At some point in the foreseeable future, criminals will likely find a way to hack DNA — which is, after all, a type of code — in an attempt to unleash bioweapons and pandemics.
In 1999, a group of hackers foresaw the dangers of a ubiquitous but fragile network and tried to warn the U.S. Congress, but nothing came of it. In part, that’s because it simply makes more sense for enterprises to prioritize customer service, which has a direct tangible effect on the bottom line, over cyber security. Security is complicated, expensive, and cumbersome, and it’s impossible to quantify the benefit of preventing an unspecified bad thing from happening. Unless, of course, that bad thing is having your business go bust because you’ve lost your customers’ trust.
Another barrier has been the sense that it’s someone else’s problem. Companies haven’t been held liable for the damages, financial or otherwise, caused by their failure to secure their systems. However, as the potential consequences mount, this is changing. In fact, a recent appeals court ruling suggests the U.S. Federal Trade Commission is cracking down on what it considers reasonable steps companies should take to protect consumer information from hackers.
Where do we go from here with security?
Short of going off the grid and hiding in the wilderness, we can’t opt to live a life untouched by the Internet and still be part of mainstream society. But we also can’t go through life expecting that our every interaction bears the seeds of a security disaster. If we can’t trust the systems that underpin our most fundamental services and transactions, but we also can’t avoid or re-engineer them, what options do we have?
We have to take strong action against the growing threat of cyber crime. At a minimum, much as we do to safeguard against infectious diseases, individuals and organizations have to insist on and prioritize basic digital hygiene.
Beyond that, organizations need to recognize that as they become increasingly digital, they will be exponentially more vulnerable to cyber security breaches. It’s critical that they plan and invest to secure the data, interactions, transactions, and identities of their customers, employees, and partners. Some experts go as far as recommending organizations use honest hackers to expose vulnerabilities and help develop stronger defenses. This is the argument for using open-source security: to allow experts and the community at large to identify and fix weaknesses.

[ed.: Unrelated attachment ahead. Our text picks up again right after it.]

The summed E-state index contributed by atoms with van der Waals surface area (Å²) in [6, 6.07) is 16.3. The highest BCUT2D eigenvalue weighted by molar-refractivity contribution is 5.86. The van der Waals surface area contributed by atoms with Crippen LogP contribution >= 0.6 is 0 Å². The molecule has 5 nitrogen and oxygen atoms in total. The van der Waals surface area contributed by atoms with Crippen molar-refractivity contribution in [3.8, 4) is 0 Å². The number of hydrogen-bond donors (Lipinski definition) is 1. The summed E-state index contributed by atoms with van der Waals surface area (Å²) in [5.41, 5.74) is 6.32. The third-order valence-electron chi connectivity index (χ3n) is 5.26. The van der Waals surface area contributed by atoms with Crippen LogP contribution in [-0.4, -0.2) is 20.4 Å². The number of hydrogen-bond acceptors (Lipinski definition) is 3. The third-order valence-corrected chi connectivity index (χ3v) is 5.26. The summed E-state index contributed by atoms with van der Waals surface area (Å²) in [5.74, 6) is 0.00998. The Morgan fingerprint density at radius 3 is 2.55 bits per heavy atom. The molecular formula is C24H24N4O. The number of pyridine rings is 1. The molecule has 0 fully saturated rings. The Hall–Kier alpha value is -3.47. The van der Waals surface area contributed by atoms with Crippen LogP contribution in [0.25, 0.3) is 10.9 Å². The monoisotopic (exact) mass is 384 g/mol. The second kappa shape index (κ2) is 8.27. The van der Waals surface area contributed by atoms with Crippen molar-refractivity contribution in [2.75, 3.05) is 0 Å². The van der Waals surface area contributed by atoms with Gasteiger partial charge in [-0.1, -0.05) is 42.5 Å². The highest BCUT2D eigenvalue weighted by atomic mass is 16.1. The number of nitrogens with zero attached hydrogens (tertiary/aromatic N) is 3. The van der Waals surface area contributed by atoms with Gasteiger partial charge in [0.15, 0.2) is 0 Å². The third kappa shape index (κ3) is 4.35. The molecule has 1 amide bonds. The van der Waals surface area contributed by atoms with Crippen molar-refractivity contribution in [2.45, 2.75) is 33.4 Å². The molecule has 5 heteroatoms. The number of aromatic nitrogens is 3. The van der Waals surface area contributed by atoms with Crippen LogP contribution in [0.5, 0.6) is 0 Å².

Finally, there’s a growing concern that even the most serious efforts at the corporate or country level aren’t enough. Instead, we may need a comprehensive global approach that brings together top business and government leaders and the worldwide technical community to develop global standard principles and policies for cyber security. Because without an intense effort to protect the Internet, one at least on the scale of that which sent mankind to the moon in the late 1960s, the political, economic, and human potential of the Digital Economy may well go unrealized.
This article is published in collaboration with SAP Community Network. Publication does not imply endorsement of views by the World Economic Forum.
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Author: Daniel Wellers is Strategy and Research Lead for SAP Portfolio Marketing.
Image: An illustration picture shows a projection of binary code on a man holding a laptop computer. REUTERS/Kacper Pempel.